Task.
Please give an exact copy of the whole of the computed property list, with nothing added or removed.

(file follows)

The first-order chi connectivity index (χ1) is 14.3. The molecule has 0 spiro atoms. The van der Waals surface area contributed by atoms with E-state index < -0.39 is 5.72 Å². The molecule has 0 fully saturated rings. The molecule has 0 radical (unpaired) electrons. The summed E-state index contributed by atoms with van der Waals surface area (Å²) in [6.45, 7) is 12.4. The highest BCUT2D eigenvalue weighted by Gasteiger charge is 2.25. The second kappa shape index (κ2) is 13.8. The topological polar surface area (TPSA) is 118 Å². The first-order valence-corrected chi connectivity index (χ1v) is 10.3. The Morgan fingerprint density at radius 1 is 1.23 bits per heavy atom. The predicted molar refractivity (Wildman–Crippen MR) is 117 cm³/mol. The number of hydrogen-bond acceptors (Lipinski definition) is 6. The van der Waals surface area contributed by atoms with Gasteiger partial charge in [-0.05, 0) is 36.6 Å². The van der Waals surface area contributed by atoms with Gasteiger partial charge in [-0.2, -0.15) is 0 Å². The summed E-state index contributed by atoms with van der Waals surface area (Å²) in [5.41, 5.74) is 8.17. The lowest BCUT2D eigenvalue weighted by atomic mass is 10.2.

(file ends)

The first-order chi connectivity index (χ1) is 14.3. The molecule has 0 spiro atoms. The van der Waals surface area contributed by atoms with E-state index < -0.39 is 5.72 Å². The molecule has 0 fully saturated rings. The molecule has 0 radical (unpaired) electrons. The summed E-state index contributed by atoms with van der Waals surface area (Å²) in [6.45, 7) is 12.4. The highest BCUT2D eigenvalue weighted by Gasteiger charge is 2.25. The second kappa shape index (κ2) is 13.8. The topological polar surface area (TPSA) is 118 Å². The first-order valence-corrected chi connectivity index (χ1v) is 10.3. The Morgan fingerprint density at radius 1 is 1.23 bits per heavy atom. The predicted molar refractivity (Wildman–Crippen MR) is 117 cm³/mol. The number of hydrogen-bond acceptors (Lipinski definition) is 6. The van der Waals surface area contributed by atoms with Gasteiger partial charge in [-0.05, 0) is 36.6 Å². The van der Waals surface area contributed by atoms with Gasteiger partial charge in [-0.2, -0.15) is 0 Å². The summed E-state index contributed by atoms with van der Waals surface area (Å²) in [5.41, 5.74) is 8.17. The lowest BCUT2D eigenvalue weighted by atomic mass is 10.2.